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JAN 31, 2021 • 7 min read
This essay is part of a collection of personal statements written by Crimson students who were accepted to their top-choice universities in the US and UK. By bringing together nearly 25 of our best students’ essays, we want to provide inspiration for future students with the same aspirations and goals. This series will showcase the wonderful variety in our student’s essay creations — powered by their personal voice and supported by their dedicated Crimson essay mentors. Ready to be inspired? Let’s go…
Sweet Child o’ the 80’s
To this day, when I hear a song from the 1980s, I am instantly transported to childhood happy car journeys, trying to sing in tune with my mother. Our soundtrack reflected my mother’s conviction that an interest in music creates possibilities and positive connections. She and I have grown increasingly close by belting out tunes from 80’s music, and these songs have become a symbol of her empowerment and the empowerment she passes on to me.
At first, I just enjoyed the music but didn’t appreciate its significance. But, as I began to question my mother about the songs, we started to explore the late 20th-century histories of Britain and the US. Pop-culture icons I had known for years took on new meaning. Watching the conclusion of ‘The Breakfast Club’, which features the Simple Minds track, ‘Don’t You (Forget About Me)’, I was struck by the depiction of young people trying to achieve authenticity through somewhat ludicrous means. This song is now inseparable from my realisation that I need to follow my own path, even though it may be viewed by others as ridiculous or defiant.
Yet, as my mother led me through British musical history, she also opened up to me about her own. She helped me see the need to find balance between the demands of tradition and the norms of modern society through her own example. My mother was a second- generation immigrant growing up in London surrounded by the music of the 70’s. But it was the 80’s music of her teenage years that defined her. The music of artists like Boy George and David Bowie challenged her conventional upbringing and the ideals she had been raised with. My mother’s parents encouraged her to pursue a career, which was progressive for their generation, but their traditional Indian values still restricted her freedom of choice. She was a keen young journalist but was pushed to pursue a career in pharmacy. Boyfriends were not allowed and she was expected to have an arranged marriage.
When she moved to university, musical icons like Madonna and Cyndi Lauper who embodied female empowerment helped her to grasp her newfound independence. Madonna’s ‘Papa don’t Preach’ had a massive impact on my mother because it celebrated the pregnancy of an unmarried woman. It was the antithesis of the rules she had been raised by. Yet, the music also reminded her of home, and listening to the radio with her own mother. Music was a rebellion, packaged in a familiar form. 80’s artists helped her to recognise that she could seek a balance between cultural expectation and emerging possibilities for women, and begin to navigate away from her heritage on her own terms with ‘Take On Me’ by A-ha as her soundtrack. Even in a time of profound change, music was her constant.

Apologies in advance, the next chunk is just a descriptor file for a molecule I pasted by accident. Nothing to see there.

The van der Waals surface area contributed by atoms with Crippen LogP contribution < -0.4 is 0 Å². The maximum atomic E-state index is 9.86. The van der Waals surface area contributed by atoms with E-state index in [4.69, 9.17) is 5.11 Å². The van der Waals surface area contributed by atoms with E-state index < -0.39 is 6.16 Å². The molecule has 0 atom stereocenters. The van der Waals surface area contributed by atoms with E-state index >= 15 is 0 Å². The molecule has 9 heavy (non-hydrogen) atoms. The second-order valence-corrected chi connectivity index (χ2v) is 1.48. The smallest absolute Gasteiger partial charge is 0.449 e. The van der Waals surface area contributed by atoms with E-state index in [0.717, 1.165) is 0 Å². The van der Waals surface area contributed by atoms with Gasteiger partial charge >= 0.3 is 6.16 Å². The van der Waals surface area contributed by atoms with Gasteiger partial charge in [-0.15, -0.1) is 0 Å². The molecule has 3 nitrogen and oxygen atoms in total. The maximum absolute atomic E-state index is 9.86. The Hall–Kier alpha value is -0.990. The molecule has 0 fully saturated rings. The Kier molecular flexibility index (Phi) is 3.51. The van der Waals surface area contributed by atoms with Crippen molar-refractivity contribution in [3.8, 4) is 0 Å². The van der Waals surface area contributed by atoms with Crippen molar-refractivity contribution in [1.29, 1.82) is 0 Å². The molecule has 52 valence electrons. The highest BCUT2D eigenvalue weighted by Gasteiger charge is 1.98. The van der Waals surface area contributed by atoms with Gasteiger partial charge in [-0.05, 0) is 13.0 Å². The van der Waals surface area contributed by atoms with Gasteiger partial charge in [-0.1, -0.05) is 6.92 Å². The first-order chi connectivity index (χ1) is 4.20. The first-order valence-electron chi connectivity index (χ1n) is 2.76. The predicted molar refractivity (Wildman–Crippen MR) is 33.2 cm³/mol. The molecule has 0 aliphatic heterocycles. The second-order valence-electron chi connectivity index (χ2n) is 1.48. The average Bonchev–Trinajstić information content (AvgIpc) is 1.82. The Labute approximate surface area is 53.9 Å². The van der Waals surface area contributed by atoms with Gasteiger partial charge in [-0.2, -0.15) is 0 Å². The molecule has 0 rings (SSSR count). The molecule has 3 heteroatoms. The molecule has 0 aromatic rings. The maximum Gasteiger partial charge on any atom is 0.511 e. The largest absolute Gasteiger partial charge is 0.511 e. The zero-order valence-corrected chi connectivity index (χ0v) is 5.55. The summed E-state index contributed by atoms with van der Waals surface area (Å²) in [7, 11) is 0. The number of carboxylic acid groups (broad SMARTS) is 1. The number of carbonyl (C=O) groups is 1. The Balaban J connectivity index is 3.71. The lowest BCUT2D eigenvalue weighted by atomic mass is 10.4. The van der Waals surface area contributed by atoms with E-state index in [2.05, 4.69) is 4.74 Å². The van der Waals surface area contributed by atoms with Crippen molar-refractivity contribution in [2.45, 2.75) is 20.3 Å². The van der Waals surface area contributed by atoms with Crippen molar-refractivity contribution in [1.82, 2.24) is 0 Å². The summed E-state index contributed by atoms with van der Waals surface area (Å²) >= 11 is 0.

My search for authenticity has been different, yet the need for change and balance is one that we share. While I do not want to be constrained by convention, I do not want to lose track of my background. Many around me have said that my choice to move to the US is a rejection of the easier options they have worked to lay before me. Some have even gone so far as to call it a rebellion. But taking inspiration from my mother and, of course, from my beloved 80s artists, I have come to the conclusion that becoming my own woman will require sound judgement, and respect for others, but also creativity, ambition and bravery. The music of the 80’s gives me the courage to be bold, even if it makes others angry, and my mother’s story has shown me how to retain the ideals that are important to me. Just as it did for my mother, music will push me forward while anchoring me to my past.
NEXT WEEK: Read the essay that got Qaqambile M. into the University of Southern Californa!
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